Competitive Advantage increasingly emphasizes logistics and driving value throughout the supply chain. Monitoring, controlling, and evaluating the supply chain has a significant impact on the business model’s alignment, efficiency, and ability to drive value.
Outsourcing of components within the supply chain is only advised when the competencies are not central to the business’ product/ service offerings and thus do not represent a key differentiator in the market. Core competencies that differentiate one business’ product/ service offerings from competitors should not be outsourced as this diminishes the business’ competitive advantage and can create an unhealthy dependency on outside vendors.
Product Supply Chain
If a business’ core competency rests on data as a service (DaaS) the competencies for research, data analysis, collection, and reporting should not be outsourced. Similarly, if a business’ core competency rests on the designing of a specific product this skill set should not be outsourced. Another example includes research; if a business’ core competency rests on a specific research topic expertise than this skill set should not be outsourced.
Digital Services Supply Chain
Outsourcing any of these competencies can diminish the business’ competitive advantage but also lend to these internal competencies diminishing over time. Understanding this is crucial when building a business’ competitive advantage, strategic vision, and asset development efforts. The following criterion and questions can be referenced when deciding if a competency within the supply chain should be outsourced:
- Is the vendor an expert in this area?
- Have they worked (or been affected by) this topical area?
- What is their perspective and is it aligned with your business’?
- What core competencies need to remain ‘ in house?’ and which can be outsourced?
- Is their product/ service/ information usable as received?
- Or does it need more processing and ‘work’ in order to be incorporated into the business?
- Are error rates in production and/or product/service use within tolerance?
The Micro attributes specify the type of performance we want to achieve in order to reach our business target (EdX.com).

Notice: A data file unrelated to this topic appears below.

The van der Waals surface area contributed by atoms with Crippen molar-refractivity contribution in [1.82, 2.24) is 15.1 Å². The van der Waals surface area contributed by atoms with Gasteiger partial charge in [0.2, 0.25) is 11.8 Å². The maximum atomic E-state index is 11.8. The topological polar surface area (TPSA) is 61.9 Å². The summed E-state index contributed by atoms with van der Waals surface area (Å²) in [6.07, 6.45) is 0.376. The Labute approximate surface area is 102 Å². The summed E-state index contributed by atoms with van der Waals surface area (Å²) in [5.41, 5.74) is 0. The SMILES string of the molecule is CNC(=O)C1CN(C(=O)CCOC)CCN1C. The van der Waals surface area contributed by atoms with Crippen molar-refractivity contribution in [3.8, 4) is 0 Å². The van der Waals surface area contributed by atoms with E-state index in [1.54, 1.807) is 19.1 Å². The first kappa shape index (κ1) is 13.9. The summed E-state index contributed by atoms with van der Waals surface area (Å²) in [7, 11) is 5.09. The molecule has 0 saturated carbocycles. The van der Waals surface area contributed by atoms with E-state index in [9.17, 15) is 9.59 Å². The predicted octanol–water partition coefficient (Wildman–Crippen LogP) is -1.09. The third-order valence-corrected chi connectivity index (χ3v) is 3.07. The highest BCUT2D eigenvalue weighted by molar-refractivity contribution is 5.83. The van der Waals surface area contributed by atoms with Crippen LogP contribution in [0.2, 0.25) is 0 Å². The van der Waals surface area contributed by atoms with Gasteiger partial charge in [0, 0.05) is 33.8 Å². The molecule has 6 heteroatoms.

The Macro attributes specify the sizes and locations of the market segments we will try to reach with the micro attributes. The Macro Attributes are just the hard specifications of what the supply chain has to achieve (EdX.com).
- Where is vendor located and how will this impact the supply chain?
- Does their location impact their expertise?
- Does this have an impact on regulatory requirements?
- Does the vendor understand your business culture, values, processes, and priorities?
Cost should not be the primary criterion by which supply chain partners are evaluated. Their location, product / service quality, subject matter expertise (‘lived’ or only ‘read about’), and values can greatly influence the business’ ability to merge the vendor’ ‘inputs’ into the supply chain without error, diminishing quality, and customer satisfaction suffering.
Supply chain calibration is an ongoing process that never ends. Building in outsourced components can help the business to dedicate more resources to the core competencies that create the competitive advantage, increase capacity, decrease distractions, and potentially increase opportunities to explore new product/ service innovations. It’s a win-win as long as the core competencies stay ‘in house.’
- How is the work organized?
- Artisan structure?
- Line structure? Or
- Functional Structure?
The following tool is available for identifying and documenting supply chain goals and opportunities to support innovation:
What is the structure of your business’ supply chain? What criterion was used to evaluate what components are kept ‘in house’ versus outsourced? Share your comments below.
Travis Barker, MPA GCPM
Syed M. Zubair Bokhari – XDIMENSION SOLUTIONS. (2010, December 3). Retrieved September 08, 2017, from http://www.scdigest.com/assets/FirstThoughts/10-12-03.php